At the June meeting of Enderby U3A we were privileged to welcome eminent wildlife photographer Barbara Meyer. This passionate conservationist has spent many years taking photos of endangered species around the world but had recently set herself a one year challenge – to seek out and study wildlife in a specific area of England. With the help of various conservationists she set up her cameras in Sherwood Forest. This legendary Nottinghamshire forest at one time covered the entire area from Worksop to Nottingham but over the years urban development has decimated and fragmented the forest into smaller areas but nevertheless it is still home to 900 oak trees that are over 600 years old!
During her year Barbara managed to photograph several species of deer and many birds that were supplied with abundant hair to feather their nests. The inevitable grey squirrels put in plenty of appearances, but most interesting of all was her intensive study of badgers. These gentle sociable creatures are nocturnal. They live together in setts keeping their home and themselves very clean, and like to sleep on bedding of leaves which they clear out every day. Barbara also found that they live in harmony with foxes with some of these wily animals choosing to sleep in abandoned badger setts.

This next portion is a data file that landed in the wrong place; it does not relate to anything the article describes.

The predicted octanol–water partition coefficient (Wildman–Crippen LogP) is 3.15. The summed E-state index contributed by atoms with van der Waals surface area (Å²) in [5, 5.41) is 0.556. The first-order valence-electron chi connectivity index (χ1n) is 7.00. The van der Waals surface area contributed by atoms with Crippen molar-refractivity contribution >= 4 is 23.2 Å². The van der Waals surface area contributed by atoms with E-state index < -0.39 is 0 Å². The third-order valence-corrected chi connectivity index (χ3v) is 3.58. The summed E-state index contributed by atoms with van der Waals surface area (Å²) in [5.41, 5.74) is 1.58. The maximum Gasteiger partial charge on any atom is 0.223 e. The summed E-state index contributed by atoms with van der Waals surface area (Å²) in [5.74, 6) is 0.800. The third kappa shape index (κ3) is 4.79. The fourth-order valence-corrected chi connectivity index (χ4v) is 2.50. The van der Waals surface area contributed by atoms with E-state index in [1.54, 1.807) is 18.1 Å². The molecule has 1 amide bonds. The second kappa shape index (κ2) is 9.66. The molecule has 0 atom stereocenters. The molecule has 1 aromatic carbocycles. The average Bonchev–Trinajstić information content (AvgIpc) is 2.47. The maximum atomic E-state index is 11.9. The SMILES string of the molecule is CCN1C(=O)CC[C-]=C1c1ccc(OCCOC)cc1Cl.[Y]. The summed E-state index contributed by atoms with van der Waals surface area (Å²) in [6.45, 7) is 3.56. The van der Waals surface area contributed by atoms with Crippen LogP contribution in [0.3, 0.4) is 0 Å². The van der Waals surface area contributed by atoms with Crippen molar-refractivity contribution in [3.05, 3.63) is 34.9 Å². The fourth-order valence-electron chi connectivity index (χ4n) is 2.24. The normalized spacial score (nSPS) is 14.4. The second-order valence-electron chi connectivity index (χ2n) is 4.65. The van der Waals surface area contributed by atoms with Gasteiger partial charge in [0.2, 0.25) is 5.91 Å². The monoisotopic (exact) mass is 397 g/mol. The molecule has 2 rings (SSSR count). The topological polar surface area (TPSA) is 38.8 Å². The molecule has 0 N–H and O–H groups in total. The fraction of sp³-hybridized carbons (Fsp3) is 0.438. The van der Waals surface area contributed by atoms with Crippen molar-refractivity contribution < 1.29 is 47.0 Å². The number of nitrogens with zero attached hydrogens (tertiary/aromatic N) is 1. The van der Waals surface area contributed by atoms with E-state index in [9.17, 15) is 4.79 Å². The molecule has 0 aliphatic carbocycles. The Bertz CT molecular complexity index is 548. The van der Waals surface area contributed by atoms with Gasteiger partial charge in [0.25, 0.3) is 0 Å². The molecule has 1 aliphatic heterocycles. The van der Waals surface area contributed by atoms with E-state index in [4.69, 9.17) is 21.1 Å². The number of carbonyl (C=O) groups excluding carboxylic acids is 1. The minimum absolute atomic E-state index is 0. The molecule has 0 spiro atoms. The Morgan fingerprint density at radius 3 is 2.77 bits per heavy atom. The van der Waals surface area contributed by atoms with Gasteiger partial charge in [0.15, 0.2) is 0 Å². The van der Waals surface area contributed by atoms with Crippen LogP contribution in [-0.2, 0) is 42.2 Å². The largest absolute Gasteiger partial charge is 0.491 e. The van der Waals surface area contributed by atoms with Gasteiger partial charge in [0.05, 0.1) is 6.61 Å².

All wildlife has natural predators but sadly their greatest threat is humans. From irresponsible dog walkers to discarded litter, life can be perilous for them and although her year of study has ended Barbara now spends time giving talks to groups to encourage everyone to preserve our heritage.
If you read our regular updates in The Journal you might have noted that our regular meetings on the third Wednesday of each month cover a diverse range of subjects, literally something for everyone. If you are interested in finding out more you can visit our website at www.u3asites.org.uk/enderby